Friday, February 24, 2012

Herbal Medicine Part 4: Kitchen Herbs and Remedies

Potatoes are eaten several times a week at my house... there always there, they're tasty, comforting, and a great background for many meals... but there's more to the potato than meets the eye! (pun intended!)

A little study, reading, and an herbal medicine workshop has opened a whole new world of the wonders of the lowly potato...

The components of potatoes consist of a high complex of carbohydrates, fiber, and proteins. Included also are vitamin A, B-complex, and C; copper, iron, magnesium, manganese, niacin, and potassium. The skin is high in nutrients, and if possible the skin should be eaten or if not, peel as close to skin surface as possible to maintain the nutrients that cling closer to the skins.
The potato is a member of the nightshade family, and does contain very small quantities of atropine. This substance is deadly in large amounts, but in small doses it has antispasmodic effects, making potatoes useful for easing gastrointestinal pain and cramping. Potatoes can also be used externally for muscle pains and skin problems.

Raw potato can be grated up and applied to the eyes to relieve the itching and pain of pink-eye (conjunctivitis)... just apply 3-4 times daily for 20-30 minutes and all that gumminess (you know when your eyelids stick together and you can't open your eyes!) will be alleviated.

Have you ever had a splinter or a thorn that was in too deep to get out with tweezers or a needle? Put a thin slice of raw potato on it... cover it with a bandage and leave for several hours... the splinter will be drawn closer to the skin's surface and easier to remove.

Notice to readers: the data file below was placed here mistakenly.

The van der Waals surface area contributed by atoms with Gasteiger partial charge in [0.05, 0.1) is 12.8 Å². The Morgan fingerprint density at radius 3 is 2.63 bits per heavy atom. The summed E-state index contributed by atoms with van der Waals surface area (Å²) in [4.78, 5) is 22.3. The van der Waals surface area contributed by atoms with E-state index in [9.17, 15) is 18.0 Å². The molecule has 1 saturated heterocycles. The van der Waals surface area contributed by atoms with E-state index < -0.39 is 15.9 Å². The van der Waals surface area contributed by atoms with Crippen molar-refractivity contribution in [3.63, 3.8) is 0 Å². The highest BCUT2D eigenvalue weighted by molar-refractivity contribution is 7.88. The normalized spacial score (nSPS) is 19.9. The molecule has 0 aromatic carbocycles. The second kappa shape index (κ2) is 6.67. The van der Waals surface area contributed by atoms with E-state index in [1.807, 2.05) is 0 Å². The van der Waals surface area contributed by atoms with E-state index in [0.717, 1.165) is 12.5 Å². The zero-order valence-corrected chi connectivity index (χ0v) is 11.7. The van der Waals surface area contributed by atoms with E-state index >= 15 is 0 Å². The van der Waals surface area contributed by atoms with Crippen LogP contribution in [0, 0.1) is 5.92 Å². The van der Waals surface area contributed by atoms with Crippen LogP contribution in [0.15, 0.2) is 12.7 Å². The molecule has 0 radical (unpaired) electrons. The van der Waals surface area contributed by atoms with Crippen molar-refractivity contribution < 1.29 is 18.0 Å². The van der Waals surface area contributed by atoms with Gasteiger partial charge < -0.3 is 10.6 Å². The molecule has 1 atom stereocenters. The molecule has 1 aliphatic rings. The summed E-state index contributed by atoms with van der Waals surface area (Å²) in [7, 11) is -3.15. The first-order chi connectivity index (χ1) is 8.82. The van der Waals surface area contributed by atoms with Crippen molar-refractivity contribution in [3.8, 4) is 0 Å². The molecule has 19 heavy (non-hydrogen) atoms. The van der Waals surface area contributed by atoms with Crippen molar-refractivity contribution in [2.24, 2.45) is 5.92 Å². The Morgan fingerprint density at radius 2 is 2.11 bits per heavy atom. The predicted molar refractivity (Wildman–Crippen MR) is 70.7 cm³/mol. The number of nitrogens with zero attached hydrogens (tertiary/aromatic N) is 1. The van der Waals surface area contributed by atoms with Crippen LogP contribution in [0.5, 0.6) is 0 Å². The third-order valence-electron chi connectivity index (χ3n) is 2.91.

Cayenne pepper, according to herbalists, is used for strengthening the heart muscle and for increasing circulation. Used during meals, cayenne stimulates gastric secretions and assists in digestion. The herb is commonly used for treating cold extremities and the common cold. 

Cayenne is used externally as a rubefacient, for improving circulation... a tincture of cayenne is diluted with 2 parts grain alcohol or rubbing alcohol and massaged into the skin (test on a small area of the skin first, some folks have a low tolerance to cayenne).

And, according to the herbalist instructor at the workshop I attended... in a kitchen emergency, cayenne will stop bleeding... but it burns while it works.

Another kitchen spice that is said to stop bleeding is cinnamon (possibly a better, less painful choice than cayenne!) But cinnamon has so many wonderful uses for our health...

• Studies have shown that just a half teaspoon of cinnamon per day can lower LDL cholesterol.
• Several studies suggest that cinnamon may have a regulatory effect on blood sugar, making it especially beneficial for people with Type 2 diabetes.
• In some studies, cinnamon has shown an amazing ability to stop medication-resistant yeast infections.
• In yet another study, cinnamon is said to reduce the proliferation of leukemia and lymphoma cancer cells.
• It has an anti-clotting effect on the blood (how it stops bleeding from a cut, I have no idea, but I am assured this is true by a respected and knowledgeable herbalist).
• Studies have shown that half a teaspoon of cinnamon powder combined with one tablespoon of honey every morning before breakfast can provide relief in arthritis pain.
• When added to food, it inhibits bacterial growth and food spoilage, making it a natural food preservative.
• One study found that smelling cinnamon boosts cognitive function and memory.
• Researchers found that cinnamon fights the E. coli bacteria in unpasteurized juices.
• It is a great source of manganese, fiber, iron, and calcium.
Go cinnamon!!!!

Garlic... the wonder food... garlic is so good for so many things... where to begin?

To make a tincture of fresh garlic cloves, crush the cloves then cover with grain alcohol, it's best not to remove the skins, because the provide a matrix for the menstruum (liquid, in this case alcohol) to make its way around and through the sticky flesh of the garlic. Shake well, then macerate, press, and filter.